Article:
New Year’s Eve is the last hurrah of the year. It’s the final event in a holiday binge of eating, drinking, and celebrating.
It’s a time to don glitzy outfits, reflect on the past, and ponder future resolutions … and then there’s the New Year’s kiss at the stroke of midnight.
Whether you ring in the new year by watching the Times Square ball drop from your living room TV or toasting champagne at an upscale nightclub, tradition makes a case for celebrating the new year with people you enjoy.
Why do people kiss at midnight on New Year’s Eve?
If you have ever wondered why people kiss at midnight on New Year’s Eve, according to English and German folklore, the first person you encounter in a new year — and the nature of this encounter — sets the tone for the rest of the year.
A kiss is about strengthening ties you wish to maintain in the future. If a couple that celebrates together doesn’t take the time to lock lips, legend holds that it doesn’t bode well for the relationship.
New Year’s Kiss Superstitions
For single people, there’s a superstition that not kissing anyone portends a year of loneliness … and probably a lot of bad online dating. (OK, I made that last part up.)
This may arise from the Scottish tradition of Hogmanay, their traditional word for the last day of the year. During a Hogmanay party, it’s customary to try kissing everyone in the room as the bells ring at stroke of midnight.
Then again, kissing some sleazy random who may or may not have a girlfriend is definitely worse than kissing no one at all.
And of course, making sure both parties are fully consenting far outweighs the concerns anyone of us should have about possibly missing out on a New Year’s kiss.
The ideal of a passionate New Year’s kiss also features prominently in modern popular culture.
In “Bridget Jones’s Diary,” for example, a New Year’s Eve kiss brings Bridget Jones and Mark Darcy back together.
“The Godfather: Part II” also features an emotional New Year’s Eve kiss, but this one’s not about sexual tension. Instead, Michael Corleone gives his brother Fredo a furious kiss of death after being betrayed.
The New Year’s Eve kiss at the end of “When Harry Met Sally” is the beginning of a happily-ever-after for estranged friends Sally Albright and Harry Burns. It’s arguably just as memorable as the fake orgasm scene at the deli when Harry finally admits he’s in love with Sally.
“It’s not because I’m lonely, and it’s not because it’s New Year’s Eve. I came here tonight because when you realize you want to spend the rest of your life with somebody, you want the rest of your life to start as soon as possible,” he says.
Sally’s shocked response: “You see. That is just like you, Harry. You say things like that, and you make it impossible for me to hate you.”
Too bad we can’t all have what she’s having.
Expectations vs. Reality When it Comes to the New Year’s Kiss
Like any other holiday, New Year’s Eve can put a great deal of stress on those of us without plus-ones.
Last year, Mary, 40, of Brooklyn, NY, ditched New Year’s plans she’d made with friends because she didn’t want to be the one single person in the group.
Mary stayed at home — where a New Year’s kiss wasn’t a possibility or a threat — and she ended up regretting the decision.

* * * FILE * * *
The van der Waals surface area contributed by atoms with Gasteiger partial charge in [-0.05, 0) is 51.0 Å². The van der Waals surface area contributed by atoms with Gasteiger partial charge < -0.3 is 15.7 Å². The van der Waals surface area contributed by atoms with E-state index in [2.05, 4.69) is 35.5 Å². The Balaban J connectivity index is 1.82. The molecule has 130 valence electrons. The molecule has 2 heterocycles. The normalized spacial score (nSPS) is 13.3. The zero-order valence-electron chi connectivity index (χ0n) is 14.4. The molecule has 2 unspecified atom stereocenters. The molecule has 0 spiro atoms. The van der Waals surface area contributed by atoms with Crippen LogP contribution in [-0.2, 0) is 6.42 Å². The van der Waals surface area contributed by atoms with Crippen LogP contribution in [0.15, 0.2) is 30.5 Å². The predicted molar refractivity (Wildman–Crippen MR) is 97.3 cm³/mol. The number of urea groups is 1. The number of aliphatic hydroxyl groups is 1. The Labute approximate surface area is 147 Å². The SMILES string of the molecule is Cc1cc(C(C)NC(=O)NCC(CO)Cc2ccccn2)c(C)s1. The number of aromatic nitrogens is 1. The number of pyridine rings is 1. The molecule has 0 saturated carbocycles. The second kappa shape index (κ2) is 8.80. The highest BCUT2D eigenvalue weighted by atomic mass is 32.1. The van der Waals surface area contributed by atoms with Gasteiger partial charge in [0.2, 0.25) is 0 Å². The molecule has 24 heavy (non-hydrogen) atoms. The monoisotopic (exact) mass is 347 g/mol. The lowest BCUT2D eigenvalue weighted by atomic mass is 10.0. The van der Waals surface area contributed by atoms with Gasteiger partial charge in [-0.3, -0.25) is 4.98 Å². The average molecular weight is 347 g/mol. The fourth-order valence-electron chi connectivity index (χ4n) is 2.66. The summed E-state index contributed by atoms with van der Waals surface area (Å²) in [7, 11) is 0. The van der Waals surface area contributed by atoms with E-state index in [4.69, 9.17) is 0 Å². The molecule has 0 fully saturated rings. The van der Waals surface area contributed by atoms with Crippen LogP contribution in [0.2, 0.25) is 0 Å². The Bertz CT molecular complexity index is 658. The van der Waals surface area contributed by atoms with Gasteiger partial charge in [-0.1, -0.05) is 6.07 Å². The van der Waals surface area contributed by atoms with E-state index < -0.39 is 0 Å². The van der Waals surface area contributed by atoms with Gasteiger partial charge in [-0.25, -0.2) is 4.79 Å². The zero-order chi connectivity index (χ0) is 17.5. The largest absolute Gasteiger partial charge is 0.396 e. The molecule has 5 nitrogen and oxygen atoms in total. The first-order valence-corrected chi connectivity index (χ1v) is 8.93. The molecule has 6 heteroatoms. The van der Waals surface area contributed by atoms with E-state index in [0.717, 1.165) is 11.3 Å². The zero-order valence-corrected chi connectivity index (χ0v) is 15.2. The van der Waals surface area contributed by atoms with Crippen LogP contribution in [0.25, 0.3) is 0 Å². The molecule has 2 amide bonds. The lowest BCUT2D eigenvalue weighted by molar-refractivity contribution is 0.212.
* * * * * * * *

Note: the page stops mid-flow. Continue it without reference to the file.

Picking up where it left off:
Jason, 34, of New York City keeps the reveling low-key if he finds himself single come December.
“I’m not going to go out stag with some vague hope of meeting someone to end the night with a kiss or more,” he says. “It never happens. It just leads to drunken disappointment and a hangover, which is a terrible way to start a new year.”
But even having a significant other doesn’t guarantee a romantic smooch at midnight — though many couples aren’t even bothered by it.
Take Jennifer, 44, of Oklahoma City. She and her husband replace a romantic night out on the town with a family-friendly community event with their three children.
“Who has time for New Year’s Eve kisses or money for a babysitter?” she says. “My husband says the New Year’s Eve kiss is passé because we’re too tired to stay up that late.”
Jennifer intends to share a New Year’s kiss with all four loves of her life, even if it doesn’t happen when the clock strikes 12.
This relaxed, flexible approach seems to be the key to enjoying New Year’s Eve, whatever your relationship status.
Celebrate with loved ones in an environment that makes you feel safe and comfortable.
The midnight New Years kiss isn’t so different from a New Year’s resolution — despite your best intentions, you probably won’t pull it off perfectly, if at all.
Christine Clifford, the President and CEO of Divorcing Divas, a Minneapolis-based organization dedicated to supporting women as they transition through divorce, spent her first post-divorce New Year’s Eve with one of her best girlfriends. The two women rented a limo, ate dinner at a fancy restaurant, and kissed each other on the cheek at midnight.
Besides kissing friends, Christine’s got other suggestions for those of us who are single and not quite ready to mingle.
“Close your eyes at midnight and remember your favorite kiss,” Christine says. “Or get a big bowl of Hershey’s Kisses, and eat a dozen of them at midnight.”
If you want to be really cheesy and aren’t worried about embarrassing yourself in public, make a photocopy of your dream New Year’s Eve date and give it a big smack.
Or take it from another highly romanticized piece of popular culture and remember, “A kiss is just a kiss.”
Amanda Green is a writer with experience in copywriting, branded content, social media, and editorial.